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7 Steps to Closure
   From High Performance Teamwork and Built on Trust training courses

The 7 Steps is one of the high performance skill sets clients learn from Learning Center.

Effective teamwork begins the instant you begin any interaction, whether in person, through the electronic media or through the design of a product some unknown party will eventually use.

A successful interaction is defined by two criteria. First, did the interaction end with closure—meaning all the relevant parties know who is going to do what when. And second, does that closure accommodate some degree of success for all involved, beginning with the customer and working back to include all parties to the interaction, regardless of differing agendas, priorities or apparent incentives.

Most organizations have a random closure culture, meaning that interactions sometimes close and sometimes do not. The culture of these organizations has grown up randomly, not designed and driven specifically to cause closure in every interaction. The result is "closure by coincidence," depending on who is interacting, the circumstances and the workloads. When closure doesn't occur, them vs. us conflicts result, especially in passionate, fast growing organizations.

A few organizations choose to drive culture, both top-down and bottom-up. This means the organization provides both the atmosphere and the skills to encourage closure in every single interaction. These organizations make it a point to model closure from the top and to instill that kind of leadership throughout the company. We'll call these exceptional companies Leadership Organizations.

Chances are your competition is a Random Organization. This creates a great opportunity for a competitive edge. While competitive edge resulting from best technology is critical, it can and eventually will be copied and bested. Competitive edge that results from great personnel is also priceless, but eventually can be stolen. When the organization adds culture to its competitive profile, the edge becomes more lasting. It is very difficult to copy the unique personality of your workforce, now cohesive around the intention of creating closure, trust and coordination among the disparate functions and locations of the organization.

1.   Clarify the problem.
Start by identifying the specific situation. List all the problems, challenges, questions, misunderstandings and non-closures and list the consequences of not getting closure. If possible, include the actual dollar cost in terms of lost time, lost productivity, missed opportunities, etc. List the personal costs to you of non-closure, including frustration, burnout, lost personal opportunity, etc. Finally, identify how - by action, inaction or both - you have been part of the problem in the non-closure situation.

Common causes for not getting to closure include:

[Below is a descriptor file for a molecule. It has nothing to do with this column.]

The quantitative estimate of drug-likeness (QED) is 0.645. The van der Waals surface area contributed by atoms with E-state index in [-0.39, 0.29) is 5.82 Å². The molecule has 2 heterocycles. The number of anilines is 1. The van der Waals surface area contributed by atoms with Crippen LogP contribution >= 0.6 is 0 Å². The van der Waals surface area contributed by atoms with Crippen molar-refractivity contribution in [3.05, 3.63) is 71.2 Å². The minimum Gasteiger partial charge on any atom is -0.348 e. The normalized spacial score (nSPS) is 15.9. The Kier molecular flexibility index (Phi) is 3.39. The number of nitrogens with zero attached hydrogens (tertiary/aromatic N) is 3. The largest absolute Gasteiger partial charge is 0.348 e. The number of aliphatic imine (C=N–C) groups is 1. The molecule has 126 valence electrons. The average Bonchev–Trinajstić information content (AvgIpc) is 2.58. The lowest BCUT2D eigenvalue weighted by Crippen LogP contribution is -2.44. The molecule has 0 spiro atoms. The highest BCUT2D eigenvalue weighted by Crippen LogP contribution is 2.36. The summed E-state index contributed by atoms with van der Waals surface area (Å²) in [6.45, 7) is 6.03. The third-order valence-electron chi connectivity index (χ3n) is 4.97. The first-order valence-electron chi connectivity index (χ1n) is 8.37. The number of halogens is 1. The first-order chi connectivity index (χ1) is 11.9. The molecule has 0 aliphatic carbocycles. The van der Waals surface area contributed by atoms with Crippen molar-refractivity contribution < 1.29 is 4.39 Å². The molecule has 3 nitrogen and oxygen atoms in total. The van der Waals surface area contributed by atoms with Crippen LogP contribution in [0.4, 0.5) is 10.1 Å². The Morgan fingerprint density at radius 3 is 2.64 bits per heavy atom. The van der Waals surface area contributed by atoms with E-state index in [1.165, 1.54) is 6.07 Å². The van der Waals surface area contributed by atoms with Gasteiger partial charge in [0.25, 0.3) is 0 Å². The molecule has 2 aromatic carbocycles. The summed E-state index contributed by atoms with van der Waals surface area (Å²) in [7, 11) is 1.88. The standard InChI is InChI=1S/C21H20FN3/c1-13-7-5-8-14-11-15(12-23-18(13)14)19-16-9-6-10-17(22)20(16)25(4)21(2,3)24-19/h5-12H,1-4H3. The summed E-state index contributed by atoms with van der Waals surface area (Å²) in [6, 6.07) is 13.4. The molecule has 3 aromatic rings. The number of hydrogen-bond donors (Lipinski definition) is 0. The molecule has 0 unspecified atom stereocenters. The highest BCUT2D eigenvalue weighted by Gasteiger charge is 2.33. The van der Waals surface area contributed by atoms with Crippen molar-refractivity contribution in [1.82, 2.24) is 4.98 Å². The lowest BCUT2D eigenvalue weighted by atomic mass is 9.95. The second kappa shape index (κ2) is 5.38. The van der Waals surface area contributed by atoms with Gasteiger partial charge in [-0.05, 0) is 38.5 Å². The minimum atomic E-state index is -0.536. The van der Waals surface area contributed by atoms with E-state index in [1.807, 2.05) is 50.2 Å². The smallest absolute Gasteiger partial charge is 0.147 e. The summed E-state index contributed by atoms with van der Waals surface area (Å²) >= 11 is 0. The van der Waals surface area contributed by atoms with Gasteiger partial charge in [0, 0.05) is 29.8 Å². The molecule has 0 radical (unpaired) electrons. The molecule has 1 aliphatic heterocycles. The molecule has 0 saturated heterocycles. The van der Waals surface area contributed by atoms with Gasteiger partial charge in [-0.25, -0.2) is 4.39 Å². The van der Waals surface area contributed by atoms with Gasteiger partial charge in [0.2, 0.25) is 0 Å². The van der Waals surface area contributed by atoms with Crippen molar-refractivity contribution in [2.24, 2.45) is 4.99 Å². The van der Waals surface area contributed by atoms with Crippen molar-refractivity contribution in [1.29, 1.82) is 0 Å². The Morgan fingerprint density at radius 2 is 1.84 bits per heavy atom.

• Procrastination. Putting off that which looks painful or hopeless never results from being busy; it is always an issue of avoidance. Never accept "I'm too busy" as an excuse. Look deeper to see what potential pain or difficulty you are avoiding. When you look deeper and see the pain, you start to see a habit emerge. It's critical to discover for yourself the habit that underlies the avoidance behavior. It takes courage to have the fear and go through it anyway.

  • Being rigid and demanding. Some habits are not fear based. People often project an image or style they aren't aware of. In fact, the style they are projecting is an invitation to the other person to act out of fear rather than toward the vision. When you're rigid and inflexible, it invites (not causes) the other person to change the content of what they are telling you.

  • Avoiding conflict.

    2.   Vision.
    Create a vision, a word picture of the best outcomes in these relationships where you aren't getting closure. Be brief but very specific. "I want better communication" is not specific enough. Instead, it needs to be something like, "I want better communication in these areas. Better communication in these areas would lead to closure in this specific instance. I will know we have gotten closure in this specific instance because I will see such and such."

    3. Communication.
    Conduct closure communications.

    There are two kinds of communications. In prevailing communication, you want your viewpoint to prevail over the other person's. In understanding communication, you want to understand the other viewpoint, and to be understood.

    Prevailing conversations cause us to get less intelligent because each person sees things only from their own point of view. Understanding conversations make us smarter because they allow us to see enough different viewpoints that we get a real picture of what is going on. This is like the difference between changing a line in a blueprint and moving the walls after the building is constructed.